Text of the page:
Passover celebrates the ancient Exodus of the Israelites from bondage in Egypt. Here are nine things you might not have known about the major Jewish festival.
The traditional haroset is a sweet Passover paste whose texture is meant as a reminder of the mortar the enslaved Jews used to build in ancient Egypt. The name itself is related to the Hebrew word for clay. In Ashkenazi tradition, it is made from crushed nuts, apples and sweet red wine while Sephardi Jews use figs or dates. But the tiny Jewish community of this small British territory at the tip of the Iberian Peninsula takes the brick symbolism to another level, using the dust of actual bricks in their recipe.
The 16th American President was shot at Ford’s Theatre on Friday, April 14, 1865, which coincided with the fourth night of Passover. The next morning, Jews who wouldn’t normally have attended services on the holiday were so moved by Lincoln’s passing that they made their way to synagogues, where the normally celebratory Passover services were instead marked by acts of mourning and the singing of Yom Kippur hymns. American Jews were so affected by the President’s death that Congregation Shearith Israel in New York recited the prayer for the dead — usually said only for Jews — on Lincoln’s behalf.
Hasidic Jews from Brooklyn have been increasingly sourcing wheat for their Passover matzah from farmers in Arizona. Excessive moisture in wheat kernels can result in fermentation, rendering the harvest unsuitable for Passover use. But rain is scarce in Arizona, which allows for a stricter standard of matzah production. Rabbis from New York travel to Arizona in the days leading up to the harvest, where they inspect the grains meticulously to ensure they are cut at the precise moisture levels.
Many of the Passover seder rituals are intended to re-create the sensory experience of Egyptian slavery, from the eating of bitter herbs and matzah to the dipping of greenery in saltwater, which symbolizes the tears shed by the oppressed Israelites. Some Jews from Iran and Afghanistan have the tradition of whipping each other with green onions before the singing of “Dayenu.”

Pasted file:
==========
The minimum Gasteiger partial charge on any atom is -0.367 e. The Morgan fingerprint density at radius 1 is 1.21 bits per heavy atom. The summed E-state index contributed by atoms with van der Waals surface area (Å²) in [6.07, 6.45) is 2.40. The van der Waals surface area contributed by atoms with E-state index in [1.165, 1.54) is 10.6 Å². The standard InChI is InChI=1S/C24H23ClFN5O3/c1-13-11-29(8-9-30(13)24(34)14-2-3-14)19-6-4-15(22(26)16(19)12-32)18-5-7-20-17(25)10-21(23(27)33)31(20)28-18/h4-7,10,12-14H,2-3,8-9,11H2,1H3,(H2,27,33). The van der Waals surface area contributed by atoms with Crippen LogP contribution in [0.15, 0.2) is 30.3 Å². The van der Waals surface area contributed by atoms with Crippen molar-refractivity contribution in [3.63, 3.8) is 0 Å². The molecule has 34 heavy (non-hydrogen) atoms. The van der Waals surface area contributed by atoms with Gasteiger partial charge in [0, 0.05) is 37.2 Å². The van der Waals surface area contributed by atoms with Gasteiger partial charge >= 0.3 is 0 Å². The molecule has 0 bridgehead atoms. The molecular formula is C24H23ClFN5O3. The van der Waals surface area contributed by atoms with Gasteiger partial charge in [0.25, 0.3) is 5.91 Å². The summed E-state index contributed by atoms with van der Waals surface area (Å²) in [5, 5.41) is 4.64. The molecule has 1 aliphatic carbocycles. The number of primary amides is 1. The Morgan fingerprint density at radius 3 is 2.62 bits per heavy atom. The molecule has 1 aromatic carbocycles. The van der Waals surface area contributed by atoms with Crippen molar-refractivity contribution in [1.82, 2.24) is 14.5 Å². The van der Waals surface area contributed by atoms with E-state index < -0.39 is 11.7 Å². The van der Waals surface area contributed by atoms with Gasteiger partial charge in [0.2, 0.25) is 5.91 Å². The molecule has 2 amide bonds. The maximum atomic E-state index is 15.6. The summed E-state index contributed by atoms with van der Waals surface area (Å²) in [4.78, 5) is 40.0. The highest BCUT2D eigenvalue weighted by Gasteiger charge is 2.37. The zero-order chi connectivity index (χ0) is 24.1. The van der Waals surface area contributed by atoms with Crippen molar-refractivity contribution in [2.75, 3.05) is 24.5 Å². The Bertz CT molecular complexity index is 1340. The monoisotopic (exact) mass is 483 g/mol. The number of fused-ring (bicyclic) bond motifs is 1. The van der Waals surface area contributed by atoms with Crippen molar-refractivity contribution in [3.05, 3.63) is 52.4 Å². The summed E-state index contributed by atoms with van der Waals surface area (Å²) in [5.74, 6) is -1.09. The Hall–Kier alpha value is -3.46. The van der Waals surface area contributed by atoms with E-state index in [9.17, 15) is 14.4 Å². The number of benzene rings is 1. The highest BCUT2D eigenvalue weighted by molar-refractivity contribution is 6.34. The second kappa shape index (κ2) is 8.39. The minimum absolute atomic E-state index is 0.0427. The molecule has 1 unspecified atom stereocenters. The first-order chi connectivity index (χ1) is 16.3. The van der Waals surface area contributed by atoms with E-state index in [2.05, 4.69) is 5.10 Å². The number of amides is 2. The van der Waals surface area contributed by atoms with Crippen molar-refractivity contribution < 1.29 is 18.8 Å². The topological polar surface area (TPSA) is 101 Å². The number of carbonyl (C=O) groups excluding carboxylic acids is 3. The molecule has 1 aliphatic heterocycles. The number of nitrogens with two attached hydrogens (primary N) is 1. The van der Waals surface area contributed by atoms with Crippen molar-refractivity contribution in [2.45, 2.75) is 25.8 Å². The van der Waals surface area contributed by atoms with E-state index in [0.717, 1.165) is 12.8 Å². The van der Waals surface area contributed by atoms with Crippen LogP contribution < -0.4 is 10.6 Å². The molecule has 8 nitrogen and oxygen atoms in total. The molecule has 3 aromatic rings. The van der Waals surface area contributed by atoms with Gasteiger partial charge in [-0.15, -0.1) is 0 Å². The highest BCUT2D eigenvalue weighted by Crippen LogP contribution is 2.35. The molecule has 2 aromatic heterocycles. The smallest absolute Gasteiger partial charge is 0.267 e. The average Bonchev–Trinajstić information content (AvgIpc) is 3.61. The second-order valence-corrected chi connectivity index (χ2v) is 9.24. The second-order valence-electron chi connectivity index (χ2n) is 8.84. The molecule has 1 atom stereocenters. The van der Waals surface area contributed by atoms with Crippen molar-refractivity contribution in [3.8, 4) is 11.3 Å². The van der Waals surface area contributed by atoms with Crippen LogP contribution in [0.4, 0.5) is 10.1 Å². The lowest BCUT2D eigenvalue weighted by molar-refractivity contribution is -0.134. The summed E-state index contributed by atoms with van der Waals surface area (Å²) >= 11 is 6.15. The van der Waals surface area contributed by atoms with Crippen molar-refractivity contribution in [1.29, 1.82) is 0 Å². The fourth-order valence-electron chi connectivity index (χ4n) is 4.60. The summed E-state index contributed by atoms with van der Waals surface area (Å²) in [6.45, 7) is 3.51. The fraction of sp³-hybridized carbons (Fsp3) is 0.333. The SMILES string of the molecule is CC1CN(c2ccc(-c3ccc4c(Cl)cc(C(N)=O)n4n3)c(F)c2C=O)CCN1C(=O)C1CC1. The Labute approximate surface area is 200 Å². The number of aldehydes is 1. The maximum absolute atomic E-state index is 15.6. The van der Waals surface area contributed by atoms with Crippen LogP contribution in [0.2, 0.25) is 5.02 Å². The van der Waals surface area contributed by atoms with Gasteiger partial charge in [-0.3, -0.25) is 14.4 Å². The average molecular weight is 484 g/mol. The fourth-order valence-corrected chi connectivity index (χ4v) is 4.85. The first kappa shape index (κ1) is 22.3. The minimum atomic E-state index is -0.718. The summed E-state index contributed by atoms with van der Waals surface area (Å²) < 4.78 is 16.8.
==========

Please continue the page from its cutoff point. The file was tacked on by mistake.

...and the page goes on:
Karaite Jews reject rabbinic Judaism, observing only laws detailed in the Torah. That’s why they don’t drink the traditional four cups of wine at the seder. Wine is fermented, and fermented foods are prohibited on Passover, so they drink fruit juice instead. (Mainstream Jews hold that only fermented grains are prohibited.) The Karaites also eschew other staples of the traditional seder, including the seder plate, the afikomen and haroset. Their maror (bitter herbs) are a mixture of lemon peel, bitter lettuce and an assortment of other herbs.
That’s unlike everywhere else, where traditionally a seder is held on each of the first two nights of the holiday. Known as “yom tov sheni shel galuyot” — literally “the second festival day of the Diaspora” — the practice was begun 2,000 years ago when Jews were informed of the start of a new lunar month only after it had been confirmed by witnesses in Jerusalem. Because Jewish communities outside of Israel were often delayed in learning the news, they consequently couldn’t be sure precisely which day festivals were meant to be observed. As a result, the practice of observing two seder days was instituted just to be sure.
Some progressive Jews have adopted the practice of including an orange on the seder plate as a symbol of inclusion of gays, lesbians and other groups marginalized in the Jewish community. The story goes that the practice was instituted by the feminist scholar Susannah Heschel after she was told that a woman belongs on the synagogue bimah, or prayer podium, like an orange belongs on a seder plate. But according to Heschel, that story is false. In that apocryphal version, she said, “a woman’s words are attributed to a man, and the affirmation of lesbians and gay men is erased. Isn’t that precisely what’s happened over the centuries to women’s ideas?”
For many seder attendees, the highlight of the meal is the afikoman — a broken piece of matzah that the Seder leader hides and the children seek; the person who finds the afikoman usually gets a small reward. Most scholars believe the word “afikoman” derives from the Greek word for dessert. Others say it refers to a kind of post-meal revelry common among the Greeks. Either theory would explain why the afikoman is traditionally the last thing eaten at the seder.
Most people are eager for a break from holiday meals when the eight-day Passover holiday concludes. But for the Jews of North Africa, the holiday’s end is the perfect time for another feast, Mimouna, marking the beginning of spring. Celebrated after nightfall on the last day of Passover, Mimouna is marked by a large spread of foods and the opening of homes to guests. The celebration is often laden with symbolism, including fish for fertility and golden rings for wealth.